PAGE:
In Sherriff’s stage directions, the characters of the upper class, for example, Stanhope, a highly courageous captain and the NCO Trotter are contrasted to show the distinction between their social class. Whereas Stanhope is described as good looking -‘tall, slimly built with broad shoulders’ Trotter is described as ‘middle aged and homely looking’. In addition, ‘his face is red, fat and round’ and ‘his tunic appears to be bursting at the waist’. This seems to exemplify Sherriff’s belief in the superiority from those of a more privileged background and immediately allows the audience to recognize Trotter as an ordinary working man, a decent soldier but not a potential hero.
Furthermore, Trotters cockney dialect distinguishes him from the other officers in the dugout as he drops his ‘Hs’, uses non-standard grammar like ‘ain’t’ and slang such as ‘skipper’ instead of captain. Trotter’s language is generally very basic and is mostly centered on food, rather than worrying about the progress of the war. This breaks the tension and adds humor, for instance when he describes the stew made by a former cook: “thin! Thin wasn’t the word. Put a bucket full of ‘is stew in a bath and pull the plug and the whole lot will go down in a couple of gurgles” His down to earth nature and unconscious humor is seen in lines such as, “You must have pepper in soup!”
The picture being built up is that Trotter is a very simple person and
this reflects the stereotype of that time which presented working class people as less intelligent.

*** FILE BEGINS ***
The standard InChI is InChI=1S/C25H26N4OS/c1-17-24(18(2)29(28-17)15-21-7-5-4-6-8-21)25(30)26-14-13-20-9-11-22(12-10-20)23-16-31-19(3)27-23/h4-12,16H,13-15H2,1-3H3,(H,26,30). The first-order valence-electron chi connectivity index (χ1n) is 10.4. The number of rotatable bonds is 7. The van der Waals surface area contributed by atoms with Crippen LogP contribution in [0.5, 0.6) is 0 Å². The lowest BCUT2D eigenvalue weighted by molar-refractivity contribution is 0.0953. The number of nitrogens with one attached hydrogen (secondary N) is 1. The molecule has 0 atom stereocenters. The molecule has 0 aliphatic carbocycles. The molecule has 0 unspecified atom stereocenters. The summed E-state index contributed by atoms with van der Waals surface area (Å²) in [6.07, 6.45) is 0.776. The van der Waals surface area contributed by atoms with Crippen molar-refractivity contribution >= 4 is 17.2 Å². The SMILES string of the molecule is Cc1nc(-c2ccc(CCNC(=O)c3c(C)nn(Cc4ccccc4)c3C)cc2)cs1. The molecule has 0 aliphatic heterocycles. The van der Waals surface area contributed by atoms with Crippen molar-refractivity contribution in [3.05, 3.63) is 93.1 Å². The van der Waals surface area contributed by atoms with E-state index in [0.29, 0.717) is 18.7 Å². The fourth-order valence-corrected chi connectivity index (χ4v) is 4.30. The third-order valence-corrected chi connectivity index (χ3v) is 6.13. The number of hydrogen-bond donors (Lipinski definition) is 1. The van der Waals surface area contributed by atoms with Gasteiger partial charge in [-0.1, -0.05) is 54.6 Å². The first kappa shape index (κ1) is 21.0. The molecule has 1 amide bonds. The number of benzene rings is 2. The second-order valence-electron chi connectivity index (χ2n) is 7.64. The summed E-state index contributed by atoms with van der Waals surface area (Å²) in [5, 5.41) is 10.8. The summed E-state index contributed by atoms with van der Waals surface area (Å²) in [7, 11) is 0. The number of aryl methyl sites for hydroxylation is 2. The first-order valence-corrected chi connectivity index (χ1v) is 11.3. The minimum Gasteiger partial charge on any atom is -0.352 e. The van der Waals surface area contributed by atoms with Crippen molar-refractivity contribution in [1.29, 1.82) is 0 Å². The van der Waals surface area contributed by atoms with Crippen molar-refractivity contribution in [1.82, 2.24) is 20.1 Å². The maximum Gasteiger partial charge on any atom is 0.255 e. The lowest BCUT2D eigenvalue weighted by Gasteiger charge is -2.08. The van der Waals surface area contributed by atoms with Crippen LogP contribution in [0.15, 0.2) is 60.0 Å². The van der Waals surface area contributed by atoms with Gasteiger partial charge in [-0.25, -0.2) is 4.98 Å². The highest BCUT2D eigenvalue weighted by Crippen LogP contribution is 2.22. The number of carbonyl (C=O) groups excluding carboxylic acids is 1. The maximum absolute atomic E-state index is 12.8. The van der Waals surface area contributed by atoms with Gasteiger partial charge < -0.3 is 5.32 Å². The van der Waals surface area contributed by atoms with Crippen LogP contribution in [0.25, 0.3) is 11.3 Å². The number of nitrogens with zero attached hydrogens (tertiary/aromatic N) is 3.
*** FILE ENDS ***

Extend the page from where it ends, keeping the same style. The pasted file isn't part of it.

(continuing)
Stanhope’s attitude can be compared with the discussion between Dr Rivers and Prior, in ‘Regeneration’ which emphasizes specific examples of “snobbery” and expresses a degree of bias in the attitude of the officers from privileged classes. Barker creates a situation where we can distinguish the attitude of a highly educated army captain compared to an “uncooperative” second-lieutenant who is well aware of class divisions as he himself is of a working class background. When we are first introduced to Prior we are aware of his mute condition, as he is unable to communicate throughout his meeting with Dr Rivers; in an attempt to take some control, he writes “THERE’S NOTHING PHYSICALY WRONG…” Rivers reaction is shown to be extremely patronizing, when he corrects Priors spelling: “Two L’s in ‘physically’, Mr Prior.” Prior naturally resents this and later on River himself referrers to it as “insufferable”. This again creates an example of the class divisions between those of lower classes, within both texts.